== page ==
Served More Time than Any Other Person in Louisiana Cleared by DNA
(New Orleans, LA – October 21, 2011) With the consent of Jefferson Parish District Attorney Paul Connick, Jr., a judge late yesterday vacated the rape conviction and dismissed the charges against Henry James as a result of DNA testing on crime scene evidence proving his innocence. James, who has been incarcerated one month shy of 30 years, served longer than any other person in Louisiana who was later cleared through DNA testing. He was released from Angola prison this morning. James is represented by the Innocence Project, Innocence Project New Orleans and Willkie Farr & Gallagher LLP.
“The fact that Mr. James is a free man today is thanks largely to the miraculous discovery of the evidence by Milton Dureau from the Jefferson Parish Crime Laboratory and the Sheriff’s Office’s quick response and review of the case,” said Vanessa Potkin, a Senior Staff Attorney with the Innocence Project, which is affiliated with Cardozo School of Law. “Far too often searches for DNA evidence in old cases come up empty handed, which is why the federal government set up the Bloodsworth grant program to help police labs catalogue evidence. New Orleans Parish has already taken advantage of this program, but as this case so clearly demonstrates, jurisdictions everywhere must do a better job of cataloguing evidence to help correct injustice.”
Henry James lived adjacent to the victim and spent most of the day before the crime helping the victim’s husband repair his car. The victim was aware that James lived nearby and had seen him three or four times before. Later that day, the victim’s husband drove with James to Westwego, where they got into a car accident and the victim’s husband was arrested. At approximately 8 PM that evening, James went to the victim’s home to tell her that her husband had been arrested. At approximately 6 AM on November 23, 1981, the victim was awoken by someone entering her home through the back door. The man entered her bedroom and raped her at knifepoint. The police were at the scene almost immediately after the rape and the victim told the police that she didn’t know her assailant but gave a brief description of her attacker.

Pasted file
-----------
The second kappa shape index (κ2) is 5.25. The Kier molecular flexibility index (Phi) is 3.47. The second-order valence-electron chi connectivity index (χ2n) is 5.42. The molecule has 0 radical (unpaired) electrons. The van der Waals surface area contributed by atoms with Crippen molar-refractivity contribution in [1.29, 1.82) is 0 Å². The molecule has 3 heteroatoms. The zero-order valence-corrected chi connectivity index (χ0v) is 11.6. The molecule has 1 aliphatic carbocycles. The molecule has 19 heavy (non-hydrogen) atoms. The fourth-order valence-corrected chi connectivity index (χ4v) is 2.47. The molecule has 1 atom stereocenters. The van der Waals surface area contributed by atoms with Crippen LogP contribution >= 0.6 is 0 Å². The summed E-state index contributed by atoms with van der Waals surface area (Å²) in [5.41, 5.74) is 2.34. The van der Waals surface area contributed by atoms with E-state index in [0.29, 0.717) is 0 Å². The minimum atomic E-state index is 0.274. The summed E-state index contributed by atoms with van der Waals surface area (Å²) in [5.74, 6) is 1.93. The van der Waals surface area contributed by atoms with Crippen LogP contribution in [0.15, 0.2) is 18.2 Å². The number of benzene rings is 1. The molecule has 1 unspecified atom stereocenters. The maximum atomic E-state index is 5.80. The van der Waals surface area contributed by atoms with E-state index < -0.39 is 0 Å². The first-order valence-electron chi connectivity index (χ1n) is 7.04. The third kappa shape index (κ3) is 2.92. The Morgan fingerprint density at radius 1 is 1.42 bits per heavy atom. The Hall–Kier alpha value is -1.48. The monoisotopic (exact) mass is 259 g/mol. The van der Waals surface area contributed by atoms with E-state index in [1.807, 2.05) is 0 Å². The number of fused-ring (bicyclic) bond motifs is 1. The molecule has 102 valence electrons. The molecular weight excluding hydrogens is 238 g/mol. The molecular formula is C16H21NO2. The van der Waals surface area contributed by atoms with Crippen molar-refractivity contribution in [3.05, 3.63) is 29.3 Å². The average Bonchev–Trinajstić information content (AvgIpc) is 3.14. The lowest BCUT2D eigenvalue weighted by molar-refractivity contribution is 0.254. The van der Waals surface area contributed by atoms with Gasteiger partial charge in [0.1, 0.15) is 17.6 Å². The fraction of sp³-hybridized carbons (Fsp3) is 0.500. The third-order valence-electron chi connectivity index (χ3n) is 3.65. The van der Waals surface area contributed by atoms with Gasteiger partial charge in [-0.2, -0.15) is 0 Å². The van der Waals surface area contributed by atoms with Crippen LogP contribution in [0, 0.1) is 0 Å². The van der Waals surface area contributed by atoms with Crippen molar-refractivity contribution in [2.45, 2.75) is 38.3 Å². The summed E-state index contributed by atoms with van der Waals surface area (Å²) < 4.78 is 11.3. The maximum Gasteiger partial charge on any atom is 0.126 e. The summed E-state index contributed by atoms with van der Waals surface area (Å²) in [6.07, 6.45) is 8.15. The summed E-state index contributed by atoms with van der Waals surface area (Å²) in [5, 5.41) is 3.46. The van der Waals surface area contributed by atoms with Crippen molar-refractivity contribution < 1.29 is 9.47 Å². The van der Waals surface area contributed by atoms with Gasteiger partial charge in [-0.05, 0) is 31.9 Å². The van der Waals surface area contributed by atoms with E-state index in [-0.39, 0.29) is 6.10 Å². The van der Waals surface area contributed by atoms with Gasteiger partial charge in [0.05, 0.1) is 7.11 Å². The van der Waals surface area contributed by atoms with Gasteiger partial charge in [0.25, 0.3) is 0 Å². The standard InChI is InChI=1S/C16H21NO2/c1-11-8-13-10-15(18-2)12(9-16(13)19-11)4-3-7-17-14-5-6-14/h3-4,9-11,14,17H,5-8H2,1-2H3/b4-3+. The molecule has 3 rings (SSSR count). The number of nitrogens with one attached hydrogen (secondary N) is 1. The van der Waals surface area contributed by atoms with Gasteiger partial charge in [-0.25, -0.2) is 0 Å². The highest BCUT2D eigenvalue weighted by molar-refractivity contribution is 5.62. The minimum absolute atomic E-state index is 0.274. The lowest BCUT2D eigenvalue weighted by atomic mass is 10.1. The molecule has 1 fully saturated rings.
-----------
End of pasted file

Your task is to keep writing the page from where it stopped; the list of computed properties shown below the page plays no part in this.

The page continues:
The next day, a police officer patrolling the neighborhood spotted James, who roughly fit the description, and informed the detective working on the case. The victim eventually picked James’ photo out of a book containing approximately 75 to 80 photos of black males. The record contains no indication that the victim told the police that she had previously met her attacker, much less that he had spent the previous day with her husband. James was arrested on November 25, 1981, and was placed in a line up where the victim identified him again.
At trial, the prosecution relied on the testimony of the victim who identified James again in court, the detective and a physician who only testified that the victim had had intercourse within a few hours of his examination. The jury did not hear that serology testing from the rape kit excluded James as the perpetrator. (The seminal fluid and sperm recovered indicated that the attacker was a nonsecretor. James is a secretor.)